Ravenscroft begins with telling you that World War II was a wizard's battle, one between white-magic-using occultists working for the British Crown, and black magicians who comprised the top of the Nazi hierarchy. He never detailed any of their alleged battles, though. Without going into much detail he just hints that he had first hand knowledge of white wizard's existence through his claimed intimate association with Dr. Stein, one of these white wizards. Instead, he spent nearly all his efforts on revealing who the enemy where. His primary contention was that a cabal of black magicians tried to take over Europe in the Eleventh Century (forming the basis for the Holy Grail epic and later Wagnerian opera "Parsifal"), and that they had reincarnated and regrouped to try it again in the Twentieth Century. The majority of the book is an attempt to prove whom each of the top Nazis, Hitler, Himmler, etc., were in their past lives. Fascinating, but utterly unverifiable.

Further, he asserted that the Nazi black magic was based on using the Power of this so-called Spear of Destiny or Holy Lance (in German "Heilige Lanze"). He related a story, which he claimed had been told to him by Dr. Stein, that Hitler as a youth of 18 or so years of age wandered into Vienna, Austria's, Kunsthistorisches museum and there had a life changing event. A tour group gathered around a glass case stopped Hitler in his meander through the museum. He heard the guide tell them about the object in the case, this Heilige Lanze, and that a legend had arisen about it: "Whosoever possesses this Holy Lance and understands the powers it serves, holds in his hand the destiny of the world for good or evil." After the group moved on Hitler approached the case and was transfixed. He was transported back in time and found his flophouse rags replaced with royal vestments, the Spear was in his hands and he, as a great king of Germany, was using it to rule the Holy Roman Empire. It lasted but a few moments then he found himself back in front of the case wondering what had just happened to him. Ravenscroft said Hitler then went on a personal crusade to verify if this truly was the real Holy Lance if it did indeed have any supernatural powers. In doing so Hitler was drawn into the occult, eventually becoming the greatest black magician of the age and picking up where he left off a millennium before in trying to take over the world through magical means.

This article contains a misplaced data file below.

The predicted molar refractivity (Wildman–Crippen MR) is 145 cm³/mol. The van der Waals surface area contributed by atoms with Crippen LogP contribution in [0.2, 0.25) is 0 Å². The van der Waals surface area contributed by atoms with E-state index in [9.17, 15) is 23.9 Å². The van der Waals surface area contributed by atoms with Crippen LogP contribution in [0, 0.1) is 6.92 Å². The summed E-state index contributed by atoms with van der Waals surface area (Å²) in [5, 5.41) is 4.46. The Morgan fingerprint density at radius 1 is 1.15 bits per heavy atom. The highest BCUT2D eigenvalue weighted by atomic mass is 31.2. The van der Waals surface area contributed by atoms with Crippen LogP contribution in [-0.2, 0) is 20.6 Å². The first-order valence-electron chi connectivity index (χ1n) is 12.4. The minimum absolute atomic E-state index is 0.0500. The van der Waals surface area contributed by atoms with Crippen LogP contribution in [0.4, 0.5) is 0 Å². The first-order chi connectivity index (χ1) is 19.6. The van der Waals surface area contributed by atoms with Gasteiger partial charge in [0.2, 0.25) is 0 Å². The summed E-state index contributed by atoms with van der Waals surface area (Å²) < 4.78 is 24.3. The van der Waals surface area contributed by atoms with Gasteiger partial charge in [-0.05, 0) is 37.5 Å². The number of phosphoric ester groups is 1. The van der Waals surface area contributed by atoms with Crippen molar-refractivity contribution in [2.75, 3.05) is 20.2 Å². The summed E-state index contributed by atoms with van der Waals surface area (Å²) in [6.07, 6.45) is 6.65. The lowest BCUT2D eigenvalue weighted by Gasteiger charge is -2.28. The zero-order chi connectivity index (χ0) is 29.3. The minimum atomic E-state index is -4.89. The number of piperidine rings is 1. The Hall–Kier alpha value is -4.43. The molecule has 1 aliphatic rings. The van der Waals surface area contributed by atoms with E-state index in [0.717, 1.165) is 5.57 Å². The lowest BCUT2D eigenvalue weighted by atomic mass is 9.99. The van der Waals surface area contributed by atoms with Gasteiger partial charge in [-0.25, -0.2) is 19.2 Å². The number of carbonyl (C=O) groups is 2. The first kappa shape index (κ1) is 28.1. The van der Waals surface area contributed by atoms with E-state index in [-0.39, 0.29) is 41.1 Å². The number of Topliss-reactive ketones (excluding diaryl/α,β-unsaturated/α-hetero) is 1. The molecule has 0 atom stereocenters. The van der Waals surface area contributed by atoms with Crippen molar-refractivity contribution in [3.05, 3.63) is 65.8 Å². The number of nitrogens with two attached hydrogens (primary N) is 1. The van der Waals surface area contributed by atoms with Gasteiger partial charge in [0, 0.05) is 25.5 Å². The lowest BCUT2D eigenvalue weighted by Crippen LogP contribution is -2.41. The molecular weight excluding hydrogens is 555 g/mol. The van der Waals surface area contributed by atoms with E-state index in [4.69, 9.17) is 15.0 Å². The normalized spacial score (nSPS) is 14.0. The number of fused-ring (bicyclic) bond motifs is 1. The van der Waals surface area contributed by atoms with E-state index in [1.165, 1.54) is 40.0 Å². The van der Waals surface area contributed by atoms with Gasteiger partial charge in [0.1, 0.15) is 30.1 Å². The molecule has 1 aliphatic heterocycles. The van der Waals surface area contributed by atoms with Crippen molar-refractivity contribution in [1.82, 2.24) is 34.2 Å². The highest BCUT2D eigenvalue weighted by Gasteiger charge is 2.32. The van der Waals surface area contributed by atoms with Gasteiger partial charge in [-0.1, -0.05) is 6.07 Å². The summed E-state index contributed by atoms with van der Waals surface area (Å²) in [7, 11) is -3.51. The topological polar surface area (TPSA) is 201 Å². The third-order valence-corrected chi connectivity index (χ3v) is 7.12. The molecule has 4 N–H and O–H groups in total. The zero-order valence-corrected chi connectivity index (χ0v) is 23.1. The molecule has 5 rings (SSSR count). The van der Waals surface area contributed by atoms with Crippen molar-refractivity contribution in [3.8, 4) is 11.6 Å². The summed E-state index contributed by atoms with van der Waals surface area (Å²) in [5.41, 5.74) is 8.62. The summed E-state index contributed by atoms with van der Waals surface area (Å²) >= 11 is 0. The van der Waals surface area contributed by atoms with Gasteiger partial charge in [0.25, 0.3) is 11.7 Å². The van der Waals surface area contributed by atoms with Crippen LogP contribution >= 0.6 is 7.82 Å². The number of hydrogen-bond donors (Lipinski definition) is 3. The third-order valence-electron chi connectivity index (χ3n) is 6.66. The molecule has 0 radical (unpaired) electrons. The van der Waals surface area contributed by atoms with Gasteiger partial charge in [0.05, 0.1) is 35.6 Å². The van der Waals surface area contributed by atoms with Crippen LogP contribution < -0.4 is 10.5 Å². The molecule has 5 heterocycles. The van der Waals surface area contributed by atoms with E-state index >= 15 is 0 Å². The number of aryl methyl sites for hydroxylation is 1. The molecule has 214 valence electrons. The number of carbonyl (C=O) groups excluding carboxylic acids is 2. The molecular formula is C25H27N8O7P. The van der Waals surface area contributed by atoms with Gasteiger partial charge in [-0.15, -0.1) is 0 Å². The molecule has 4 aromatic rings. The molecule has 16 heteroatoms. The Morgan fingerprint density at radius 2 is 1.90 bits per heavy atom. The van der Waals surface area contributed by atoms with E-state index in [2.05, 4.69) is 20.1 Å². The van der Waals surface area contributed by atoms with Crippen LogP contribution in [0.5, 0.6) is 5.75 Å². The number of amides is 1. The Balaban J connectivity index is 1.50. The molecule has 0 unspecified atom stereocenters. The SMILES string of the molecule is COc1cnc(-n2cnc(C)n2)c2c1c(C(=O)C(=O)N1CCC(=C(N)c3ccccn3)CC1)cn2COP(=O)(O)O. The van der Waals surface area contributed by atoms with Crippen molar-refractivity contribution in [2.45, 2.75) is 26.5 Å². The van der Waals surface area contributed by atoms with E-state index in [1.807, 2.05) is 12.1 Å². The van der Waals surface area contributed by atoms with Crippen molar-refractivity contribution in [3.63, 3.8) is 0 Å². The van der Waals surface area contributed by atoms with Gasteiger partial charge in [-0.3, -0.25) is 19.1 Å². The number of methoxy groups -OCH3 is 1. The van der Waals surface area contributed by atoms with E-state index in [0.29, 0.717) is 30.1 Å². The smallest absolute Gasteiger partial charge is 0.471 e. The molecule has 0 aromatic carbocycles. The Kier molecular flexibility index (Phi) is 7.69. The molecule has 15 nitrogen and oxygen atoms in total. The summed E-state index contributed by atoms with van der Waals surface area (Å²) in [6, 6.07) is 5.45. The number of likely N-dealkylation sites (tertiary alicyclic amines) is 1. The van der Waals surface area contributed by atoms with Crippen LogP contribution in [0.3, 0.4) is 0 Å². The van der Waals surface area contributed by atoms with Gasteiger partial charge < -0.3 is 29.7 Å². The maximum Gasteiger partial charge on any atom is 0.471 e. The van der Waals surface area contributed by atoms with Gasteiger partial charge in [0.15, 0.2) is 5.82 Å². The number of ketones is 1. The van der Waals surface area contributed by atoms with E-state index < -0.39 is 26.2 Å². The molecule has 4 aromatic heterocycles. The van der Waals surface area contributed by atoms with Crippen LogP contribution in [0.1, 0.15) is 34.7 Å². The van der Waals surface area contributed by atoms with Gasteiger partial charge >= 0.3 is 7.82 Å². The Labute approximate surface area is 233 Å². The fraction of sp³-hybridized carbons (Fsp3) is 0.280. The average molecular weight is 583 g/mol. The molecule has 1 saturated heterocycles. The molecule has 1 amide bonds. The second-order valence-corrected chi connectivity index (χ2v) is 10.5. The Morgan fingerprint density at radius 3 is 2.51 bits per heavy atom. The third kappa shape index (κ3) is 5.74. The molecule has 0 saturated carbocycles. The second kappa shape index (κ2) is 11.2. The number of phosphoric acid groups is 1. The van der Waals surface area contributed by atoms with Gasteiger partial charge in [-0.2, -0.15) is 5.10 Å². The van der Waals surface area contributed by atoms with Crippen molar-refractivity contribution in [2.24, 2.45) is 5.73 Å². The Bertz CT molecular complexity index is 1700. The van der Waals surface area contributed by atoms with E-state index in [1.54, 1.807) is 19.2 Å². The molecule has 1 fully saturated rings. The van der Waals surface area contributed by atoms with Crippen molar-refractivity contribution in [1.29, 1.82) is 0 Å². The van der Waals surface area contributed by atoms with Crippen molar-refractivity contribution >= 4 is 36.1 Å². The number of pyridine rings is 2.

Ravenscroft accepted that the artifact on display today in room 11 of the Schatzkammer (Treasure House) was the object that pierced the side of Christ. Dr. Robert Feather, a British metallurgist, who is currently preparing his own book on the Spear, has since disproved this. He was permitted in 2003 to conduct a series of tests on it, which conclusively proved that it had been forged in the 6th or 7th centuries and so could not have been used at the Crucifixion. While Ravenscroft could not have known what Dr. Feather would find thirty years after his book came out, a visit to the museum would have revealed to him that its curators had been convinced of its Carolingian origins for over a century.